Filipino journalists

Iriga reporter’s arrest sparks controversy over data privacy

Rhaydz Barcia

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Iriga reporter’s arrest sparks controversy over data privacy
The reporter, Jose Rizal Pajares of Radyo Natin, is detained by the Iriga City police for days for merely scanning a police blotter in search for something to report about

ALBAY, Philippines – A retired prosecutor and another lawyer volunteered to defend a radio reporter who was detained and charged by the police with violation of Data Privacy Act in Iriga City.

The reporter, Jose Rizal Pajares of Radyo Natin, was detained by the Iriga City police for three days for merely scanning a police blotter in search for something to report about on August 2.

His arrest and detention sparked an uproar in the local media, which questioned the police actions.

Police have accused Pajares of unauthorized access and violation of data confidentiality and security protocols pertaining to police blotter, which stores personal and sensitive information about people.

Pajares was going over the police blotter and had yet to make a news report for his radio station when the police arrested him. He was released from detention days later after he posted a P10-thousand bail bond.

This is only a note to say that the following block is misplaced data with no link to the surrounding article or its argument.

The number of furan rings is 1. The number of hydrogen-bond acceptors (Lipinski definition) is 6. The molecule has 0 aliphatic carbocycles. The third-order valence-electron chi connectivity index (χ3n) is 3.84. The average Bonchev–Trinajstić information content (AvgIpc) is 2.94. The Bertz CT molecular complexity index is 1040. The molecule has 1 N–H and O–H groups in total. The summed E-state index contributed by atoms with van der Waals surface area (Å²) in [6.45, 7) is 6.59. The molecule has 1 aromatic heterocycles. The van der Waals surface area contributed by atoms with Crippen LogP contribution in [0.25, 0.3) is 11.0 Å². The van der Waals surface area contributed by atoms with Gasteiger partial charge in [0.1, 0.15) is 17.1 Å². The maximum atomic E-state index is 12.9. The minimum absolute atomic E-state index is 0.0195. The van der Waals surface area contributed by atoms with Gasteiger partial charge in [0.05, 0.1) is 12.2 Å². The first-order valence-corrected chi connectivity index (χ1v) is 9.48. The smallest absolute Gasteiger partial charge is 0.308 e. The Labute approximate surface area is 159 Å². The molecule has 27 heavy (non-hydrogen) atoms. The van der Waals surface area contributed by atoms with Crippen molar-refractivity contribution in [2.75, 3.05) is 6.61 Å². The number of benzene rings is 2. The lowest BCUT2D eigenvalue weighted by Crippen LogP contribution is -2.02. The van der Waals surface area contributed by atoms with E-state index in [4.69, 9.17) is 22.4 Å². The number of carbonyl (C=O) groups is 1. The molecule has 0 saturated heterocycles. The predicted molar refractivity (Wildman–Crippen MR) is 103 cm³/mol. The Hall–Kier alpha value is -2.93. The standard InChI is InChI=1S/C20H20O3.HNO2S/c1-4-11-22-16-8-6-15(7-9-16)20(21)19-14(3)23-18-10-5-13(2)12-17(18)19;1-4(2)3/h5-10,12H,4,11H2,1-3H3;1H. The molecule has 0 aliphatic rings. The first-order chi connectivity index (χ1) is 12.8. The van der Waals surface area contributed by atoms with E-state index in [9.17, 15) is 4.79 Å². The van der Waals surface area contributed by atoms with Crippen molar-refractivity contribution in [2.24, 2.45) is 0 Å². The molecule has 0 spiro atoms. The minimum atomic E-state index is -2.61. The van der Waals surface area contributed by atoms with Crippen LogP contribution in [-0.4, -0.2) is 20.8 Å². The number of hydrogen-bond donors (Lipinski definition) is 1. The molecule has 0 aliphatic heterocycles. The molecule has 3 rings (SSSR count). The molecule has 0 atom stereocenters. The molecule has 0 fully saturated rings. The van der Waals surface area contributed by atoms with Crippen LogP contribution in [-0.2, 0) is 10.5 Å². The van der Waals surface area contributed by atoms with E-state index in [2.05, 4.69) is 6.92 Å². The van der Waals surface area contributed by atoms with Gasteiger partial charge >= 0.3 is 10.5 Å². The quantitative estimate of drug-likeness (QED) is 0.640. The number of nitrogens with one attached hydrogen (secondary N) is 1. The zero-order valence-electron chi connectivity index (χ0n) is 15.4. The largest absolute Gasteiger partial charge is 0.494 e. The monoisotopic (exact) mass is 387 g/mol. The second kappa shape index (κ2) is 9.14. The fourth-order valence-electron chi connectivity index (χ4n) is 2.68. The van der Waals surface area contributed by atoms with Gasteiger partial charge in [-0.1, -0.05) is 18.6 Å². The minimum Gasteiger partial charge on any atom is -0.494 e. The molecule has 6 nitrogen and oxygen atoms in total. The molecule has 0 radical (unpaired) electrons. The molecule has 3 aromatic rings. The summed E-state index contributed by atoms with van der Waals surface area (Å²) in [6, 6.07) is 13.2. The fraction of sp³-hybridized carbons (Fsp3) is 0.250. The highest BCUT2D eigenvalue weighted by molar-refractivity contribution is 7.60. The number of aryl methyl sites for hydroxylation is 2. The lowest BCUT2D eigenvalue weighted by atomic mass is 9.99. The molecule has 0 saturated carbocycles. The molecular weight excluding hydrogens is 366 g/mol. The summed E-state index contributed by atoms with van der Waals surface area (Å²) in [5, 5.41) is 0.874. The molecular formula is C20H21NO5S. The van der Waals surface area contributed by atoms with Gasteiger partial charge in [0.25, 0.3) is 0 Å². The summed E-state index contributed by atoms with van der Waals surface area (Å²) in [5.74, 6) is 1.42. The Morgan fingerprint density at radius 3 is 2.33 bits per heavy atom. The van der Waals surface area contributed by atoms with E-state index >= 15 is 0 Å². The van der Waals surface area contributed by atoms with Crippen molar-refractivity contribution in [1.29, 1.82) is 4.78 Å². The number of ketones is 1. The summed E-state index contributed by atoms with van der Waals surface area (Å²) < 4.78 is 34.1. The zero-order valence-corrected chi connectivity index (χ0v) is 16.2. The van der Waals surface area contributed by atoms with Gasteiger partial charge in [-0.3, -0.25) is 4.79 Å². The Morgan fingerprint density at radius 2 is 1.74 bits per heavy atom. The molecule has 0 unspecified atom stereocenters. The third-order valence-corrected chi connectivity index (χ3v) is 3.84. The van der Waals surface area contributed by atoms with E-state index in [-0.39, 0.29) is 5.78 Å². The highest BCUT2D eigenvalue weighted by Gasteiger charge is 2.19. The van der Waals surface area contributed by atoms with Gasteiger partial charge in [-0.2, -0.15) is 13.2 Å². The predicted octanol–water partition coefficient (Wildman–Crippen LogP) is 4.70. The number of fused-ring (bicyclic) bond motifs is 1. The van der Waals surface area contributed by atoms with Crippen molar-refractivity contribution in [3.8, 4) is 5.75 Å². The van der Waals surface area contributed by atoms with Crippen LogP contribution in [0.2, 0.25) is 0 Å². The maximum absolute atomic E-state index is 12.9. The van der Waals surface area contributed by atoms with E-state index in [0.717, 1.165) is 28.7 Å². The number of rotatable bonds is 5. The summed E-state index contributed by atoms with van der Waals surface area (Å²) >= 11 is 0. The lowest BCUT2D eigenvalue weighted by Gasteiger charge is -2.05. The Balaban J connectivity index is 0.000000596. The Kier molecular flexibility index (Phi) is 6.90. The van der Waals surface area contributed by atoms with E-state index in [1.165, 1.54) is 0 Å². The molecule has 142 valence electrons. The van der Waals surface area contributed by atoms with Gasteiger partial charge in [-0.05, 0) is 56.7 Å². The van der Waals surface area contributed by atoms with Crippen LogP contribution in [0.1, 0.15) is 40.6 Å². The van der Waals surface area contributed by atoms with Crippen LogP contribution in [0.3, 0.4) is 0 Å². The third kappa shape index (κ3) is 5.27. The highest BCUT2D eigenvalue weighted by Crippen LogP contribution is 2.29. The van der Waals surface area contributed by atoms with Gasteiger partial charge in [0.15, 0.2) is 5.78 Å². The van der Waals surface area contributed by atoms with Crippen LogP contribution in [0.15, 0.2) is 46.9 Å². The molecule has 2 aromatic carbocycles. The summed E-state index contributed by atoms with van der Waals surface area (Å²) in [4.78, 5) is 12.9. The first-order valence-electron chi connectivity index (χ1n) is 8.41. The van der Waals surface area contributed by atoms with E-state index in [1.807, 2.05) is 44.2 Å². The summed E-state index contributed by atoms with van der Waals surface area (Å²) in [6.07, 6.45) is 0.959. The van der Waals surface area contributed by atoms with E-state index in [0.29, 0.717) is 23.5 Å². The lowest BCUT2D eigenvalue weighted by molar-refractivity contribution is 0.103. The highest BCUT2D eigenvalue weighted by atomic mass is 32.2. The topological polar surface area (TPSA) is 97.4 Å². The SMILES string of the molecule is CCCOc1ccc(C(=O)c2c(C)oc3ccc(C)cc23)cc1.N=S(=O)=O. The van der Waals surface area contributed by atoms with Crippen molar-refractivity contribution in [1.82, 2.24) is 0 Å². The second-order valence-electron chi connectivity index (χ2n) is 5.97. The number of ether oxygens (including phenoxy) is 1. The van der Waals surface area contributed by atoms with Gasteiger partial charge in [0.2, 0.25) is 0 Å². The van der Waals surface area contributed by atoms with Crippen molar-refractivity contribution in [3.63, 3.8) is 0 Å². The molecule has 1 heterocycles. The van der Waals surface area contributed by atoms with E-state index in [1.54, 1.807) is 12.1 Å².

“A complaint for violation of Section 29 of Data Privacy Act of 2012 was filed against him,” said Colonel Maria Luisa Calubaquib, police regional spokesperson.

Maria Fe Regori Mariscal, the president of the Camarines Sur chapter of the Kapisanan ng mga Brodkaster ng Pilipinas (KBP), said they were discussing the case with Pajares and lawyers.

Mariscal said retired prosecutor Herman Cledera, now a law professor at the University of Nueva Caceres in Naga City, and lawyer Aries Macaraig have volunteered to defend Pajares and test the police’s case against him.

The National Union of Journalists of the Philippines (NUJP) questioned the basis for Pajares’ arrest and detention.

“Under the Data Privacy Act, the law is not applicable to personal information processed for the purpose of journalism,” read part of the NUJP statement on Thursday, August 10.

NUJP said the police arrested Pajares without showing any warrant of arrest.

In a statement, the police said Pajares had requested access to the information on the police blotter and was advised by authorities to follow basic protocols.

“This protocol involved seeking permission from the chief of police of Iriga City police station, with the assistance of the duty desk officer. However, despite this guidance, the media personality took the police blotter from the desk officer, accessing the information without permission and without adhering to the proper procedures. This action occurred while the duty police officer was in the process of contacting the chief of police to arrange a meeting with the media,” read part of the police statement.

The police also cited PNP Memorandum Circular No. 2020-037, issued to safeguard personal data in blotters and keep these confidential.

The police maintained that correct procedures were followed during the reporter’s arrest. – Rappler.com

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